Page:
LOS ANGELES • When Hannah John-Kamen learnt that she was to be Marvel's next supervillain, she let out a yelp, hung up the telephone and cranked up Do My Thang, Miley Cyrus' empowering paean to self-determination.
Wrecking Ball might have been a better fit, given the actress' shock-and-awe introduction in Ant-Man And The Wasp (2018) as Ghost, an ethereal entity who passes through walls, but packs a vicious punch.
"I was back in London and I got the call, and it was all my agents together. I remember I literally just screamed. I was in my apartment, I was walking around, going, 'Oh my God, oh my God'," the 28-year-old Briton recalled.
"I was so excited, and then I just blasted out Cyrus' song Do My Thang. I don't know why - it was just on my playlist and I blasted that out and just danced."
In Hollywood, a role in a Marvel movie that lasts until the end credits can be a key to the kingdom, offering follow-up appearances in spin-off movies and all manner of Avengers mash-ups.
John-Kamen - who has credits in Game Of Thrones and Black Mirror as well as parts in Star Wars: The Force Awakens (2015), Tomb Raider (2018) and Ready Player One (2018) - is ready for superstardom.
It’s a male character in the comics... but to be the first person to take it off the page and actually give her life, it was an honour.
HANNAH JOHN-KAMEN anti-capitalist saboteur-turned-supervillain Ava/Ghost inon playing Ant-Man And The Wasp
The daughter of a Nigerian forensic scientist and Norwegian former fashion model from north-eastern England still pinches herself when she thinks about working with director Steven Spielberg.
She described taking direction from the icon on the spring blockbuster Ready Player One, in which she played sinister gamer gang leader F'Nale Zandor, as "absolutely amazing".
"There's no feeling like when you've done a take and he's so happy and he'd go, 'Now that's a movie moment.' And you've got that coming from Spielberg," she told Agence France-Presse in an interview in Pasadena, southern California.
Ant-Man And The Wasp, now showing in cinemas, is the sequel to 2015's Ant-Man, the 20th release in Disney's Marvel Cinematic Universe (MCU) and the first to feature a woman in the title role.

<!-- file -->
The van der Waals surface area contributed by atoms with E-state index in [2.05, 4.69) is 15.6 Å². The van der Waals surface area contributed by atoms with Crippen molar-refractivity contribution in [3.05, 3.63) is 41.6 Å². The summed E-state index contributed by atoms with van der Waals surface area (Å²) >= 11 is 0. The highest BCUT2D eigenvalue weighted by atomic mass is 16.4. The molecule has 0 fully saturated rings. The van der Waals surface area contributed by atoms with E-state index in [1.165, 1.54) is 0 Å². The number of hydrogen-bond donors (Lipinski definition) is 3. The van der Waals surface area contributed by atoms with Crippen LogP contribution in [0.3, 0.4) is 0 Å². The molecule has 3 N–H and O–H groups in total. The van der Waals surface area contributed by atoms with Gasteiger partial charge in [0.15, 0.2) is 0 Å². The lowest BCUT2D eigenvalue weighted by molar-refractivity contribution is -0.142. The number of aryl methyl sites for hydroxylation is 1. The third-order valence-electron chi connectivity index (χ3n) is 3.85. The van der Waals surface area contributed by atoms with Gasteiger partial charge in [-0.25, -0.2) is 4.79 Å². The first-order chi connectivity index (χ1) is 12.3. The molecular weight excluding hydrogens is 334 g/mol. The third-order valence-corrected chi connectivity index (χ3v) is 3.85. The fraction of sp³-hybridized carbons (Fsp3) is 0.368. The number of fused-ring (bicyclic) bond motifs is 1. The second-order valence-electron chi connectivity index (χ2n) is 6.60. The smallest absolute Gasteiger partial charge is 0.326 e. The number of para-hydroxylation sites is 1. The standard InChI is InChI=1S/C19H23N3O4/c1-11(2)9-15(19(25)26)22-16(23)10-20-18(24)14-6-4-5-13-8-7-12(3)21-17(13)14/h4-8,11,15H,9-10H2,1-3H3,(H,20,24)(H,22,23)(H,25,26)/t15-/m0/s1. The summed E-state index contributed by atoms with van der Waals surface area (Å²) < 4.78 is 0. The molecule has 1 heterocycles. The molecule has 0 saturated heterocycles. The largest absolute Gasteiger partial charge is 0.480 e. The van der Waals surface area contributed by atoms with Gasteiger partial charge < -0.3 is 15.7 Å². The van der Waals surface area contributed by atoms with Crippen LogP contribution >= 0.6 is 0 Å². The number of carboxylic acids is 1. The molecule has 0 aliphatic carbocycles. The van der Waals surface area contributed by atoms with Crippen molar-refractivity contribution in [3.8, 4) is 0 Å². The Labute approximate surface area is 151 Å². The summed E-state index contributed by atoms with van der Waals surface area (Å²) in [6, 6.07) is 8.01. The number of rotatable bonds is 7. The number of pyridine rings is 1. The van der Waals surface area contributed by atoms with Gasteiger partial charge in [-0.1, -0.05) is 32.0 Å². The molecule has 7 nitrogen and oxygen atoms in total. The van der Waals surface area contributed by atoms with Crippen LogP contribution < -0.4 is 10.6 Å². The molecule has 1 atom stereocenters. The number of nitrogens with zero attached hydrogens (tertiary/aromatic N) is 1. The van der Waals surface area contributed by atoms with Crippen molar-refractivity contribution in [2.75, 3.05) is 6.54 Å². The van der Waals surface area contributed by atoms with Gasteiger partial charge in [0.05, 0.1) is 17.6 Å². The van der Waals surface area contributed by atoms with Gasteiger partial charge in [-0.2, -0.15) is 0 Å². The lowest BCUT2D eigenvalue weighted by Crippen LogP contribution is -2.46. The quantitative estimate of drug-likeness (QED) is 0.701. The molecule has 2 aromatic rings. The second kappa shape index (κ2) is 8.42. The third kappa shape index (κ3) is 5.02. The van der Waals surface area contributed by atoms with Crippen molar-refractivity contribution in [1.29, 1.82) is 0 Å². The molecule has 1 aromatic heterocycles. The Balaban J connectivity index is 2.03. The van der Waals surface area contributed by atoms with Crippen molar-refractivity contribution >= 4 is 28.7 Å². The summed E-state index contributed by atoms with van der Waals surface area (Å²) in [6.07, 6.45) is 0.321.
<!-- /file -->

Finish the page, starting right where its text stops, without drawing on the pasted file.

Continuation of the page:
Starring Paul Rudd and Evangeline Lilly, it is also only the second MCU film with a female principle adversary, after Cate Blanchett's Hela in Thor: Ragarnok (2017).
John-Kamen's Ava/Ghost - an anti-capitalist saboteur-turned-supervillain in the comics - acquires her mysterious powers in a laboratory accident that makes her cells intangible.
"It's a male character in the comics... but to be the first person to take it off the page and actually give her life, it was an honour," said John-Kamen.
The actress added that it was important not to play Ghost as a traditional villain - no dastardly plans for taking over the planet - instead giving a nuanced performance that emphasises her tragedy.
"I'm doing this for a reason, as an objective. The stakes are high. I don't think you just wake up in the morning and go, 'Ha, ha, ha. World domination - that sounds fun,'" she said.
Executive producer Stephen Broussard said Marvel was looking for someone less recognisable and was taken with John-Kamen's "intensity, vulnerability and sense of humour".
Her training as a dancer plus the desire to fully flesh out Ghost's threadbare backstory made her perfect for the role, he added.
As is Marvel's custom, John-Kamen was initially told very little about the part, but enjoyed "every single minute" of the audition process, which eventually took her to Atlanta to meet director Peyton Reed.
"You think with an audition, you'd be like, 'Oh my gosh, I was so nervous. Oh my goodness, I was shaking.'
"Of course, there's a high anxiety, but I remember just getting in there and going, 'Oh, okay - I feel really relaxed,'" she recalled.
"I'm really excited about this material and what we can do, and I'm excited to show you what I've come up with."
• Ant-Man And The Wasp is showing in cinemas.